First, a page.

Moderation Vs. Deprivation

A funny thing happened to me in New York City a few weeks ago. I flew in from Chicago to surprise my best friend Lorrie for her 40th birthday. She and 10 of her friends were spending a night in the Big Apple, going to a spa in SoHo and then a trendy restaurant.

Eager to show off my new and improved body and healthy lifestyle, I met them just in time for dinner at a place where the food is served family style for big appetites. Once there, each person ordered an appetizer, entrée and dessert, which were served on a Lazy Susan in the center of the table for sharing. A nice concept in theory, but once the food came it was literally survival of the fittest.

As the waitress dropped each plate onto the table, chaos ensued. Hands, spoons, napkins, menus and chopsticks went flying. The energy buzz went up a few notches. At one point, the woman next to me leaned in and said, “Just get as much on your plate as fast as you can and spin.”

She was right in that there was no time to think. I had no idea what or how much I was eating. I just ate, while the chemicals in my brain (which knew better) went haywire.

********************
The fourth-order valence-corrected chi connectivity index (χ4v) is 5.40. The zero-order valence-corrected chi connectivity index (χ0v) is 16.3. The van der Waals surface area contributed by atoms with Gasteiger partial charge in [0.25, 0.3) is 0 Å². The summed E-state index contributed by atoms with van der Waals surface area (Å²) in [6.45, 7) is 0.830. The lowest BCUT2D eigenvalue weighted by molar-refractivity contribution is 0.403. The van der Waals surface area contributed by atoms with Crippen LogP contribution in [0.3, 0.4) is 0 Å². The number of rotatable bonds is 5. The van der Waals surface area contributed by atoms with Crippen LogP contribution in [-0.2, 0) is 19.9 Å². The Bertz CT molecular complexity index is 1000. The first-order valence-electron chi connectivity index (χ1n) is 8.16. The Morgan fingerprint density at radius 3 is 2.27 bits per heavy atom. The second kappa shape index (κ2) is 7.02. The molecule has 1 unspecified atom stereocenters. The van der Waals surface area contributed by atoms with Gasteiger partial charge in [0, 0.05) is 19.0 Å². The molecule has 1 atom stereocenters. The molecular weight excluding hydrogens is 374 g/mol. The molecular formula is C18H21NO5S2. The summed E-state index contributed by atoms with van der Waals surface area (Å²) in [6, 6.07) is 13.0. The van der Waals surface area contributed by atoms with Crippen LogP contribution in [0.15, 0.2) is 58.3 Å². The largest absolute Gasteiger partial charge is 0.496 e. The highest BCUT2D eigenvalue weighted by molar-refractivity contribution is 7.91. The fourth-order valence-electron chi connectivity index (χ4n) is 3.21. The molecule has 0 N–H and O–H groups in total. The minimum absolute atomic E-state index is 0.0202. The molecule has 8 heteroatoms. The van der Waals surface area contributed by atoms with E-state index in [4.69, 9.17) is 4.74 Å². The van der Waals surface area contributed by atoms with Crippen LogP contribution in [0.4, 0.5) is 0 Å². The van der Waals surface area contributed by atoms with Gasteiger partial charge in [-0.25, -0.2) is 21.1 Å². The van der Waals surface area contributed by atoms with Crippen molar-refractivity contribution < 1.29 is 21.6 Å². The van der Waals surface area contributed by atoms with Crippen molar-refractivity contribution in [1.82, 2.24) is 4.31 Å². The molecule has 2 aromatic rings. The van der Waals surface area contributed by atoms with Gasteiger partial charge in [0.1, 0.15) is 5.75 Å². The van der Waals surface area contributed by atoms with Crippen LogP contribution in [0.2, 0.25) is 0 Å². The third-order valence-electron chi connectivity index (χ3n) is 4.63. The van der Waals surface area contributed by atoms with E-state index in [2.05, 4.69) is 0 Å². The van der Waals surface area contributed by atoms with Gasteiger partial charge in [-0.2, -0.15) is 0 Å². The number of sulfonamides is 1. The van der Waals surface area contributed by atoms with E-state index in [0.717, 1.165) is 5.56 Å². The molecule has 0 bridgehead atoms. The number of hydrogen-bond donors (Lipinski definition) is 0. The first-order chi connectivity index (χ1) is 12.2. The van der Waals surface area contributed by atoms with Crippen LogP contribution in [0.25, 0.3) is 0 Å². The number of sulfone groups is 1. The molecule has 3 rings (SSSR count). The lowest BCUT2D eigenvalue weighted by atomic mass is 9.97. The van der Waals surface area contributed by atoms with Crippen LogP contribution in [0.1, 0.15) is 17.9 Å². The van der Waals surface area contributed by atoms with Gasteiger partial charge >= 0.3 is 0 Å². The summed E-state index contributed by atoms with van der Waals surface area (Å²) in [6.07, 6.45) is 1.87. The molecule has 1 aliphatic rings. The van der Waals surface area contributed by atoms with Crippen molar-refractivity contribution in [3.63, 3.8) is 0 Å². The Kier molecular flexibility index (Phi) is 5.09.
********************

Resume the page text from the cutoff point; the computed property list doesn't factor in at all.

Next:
It had been a while since I ate until I felt sick and, when it was all over, I realized that I didn’t miss the experience – or the food hangover and tight jeans I had to deal with as a consequence. This was a revelation – a realization that maybe, just maybe, there’d been a shift in my food mentality over the past 10 months. Excess is no longer part of my new healthy composition.

Just to be scientific, I put this new hypothesis to the test with my friend Joan in Chicago at a neighborhood café and bakery. After sharing a petite Mediterranean salad and a pizza slightly larger than a compact disc, we wanted chocolate. We asked the waiter to bring us a truffle – a little confection the size of a half-dollar.

“Just one?” he asked, looking confused. Yep, just one. We’re sharing. “OK,” he said, as if we’d insisted on eating the rest of our meal on a bed of hot rocks. But I knew – we knew – there was a method to our madness: Kill the craving without sliding down the all-too-familiar slippery slope of excess as I had done the previous week in New York.

When the truffle arrived, we sliced it in half over and over again, until the pieces were tiny. We wanted to enjoy it slowly, bit by bit. Then we flipped for the last of it.

I enjoyed that chocolate in a way I’ve never enjoying chocolate before, simply because I hate my share slowly, methodically and mindfully. Savoring each morsel, the texture and flavor were punctuated by my awareness, confirming for me what I have come to know over time: that moderation over deprivation is the right approach to having a healthy relationship with eating.

Rest assured, the next time I attempt to eat family style, I’ll let my memory of that chocolate truffle serve me before the waitress does.

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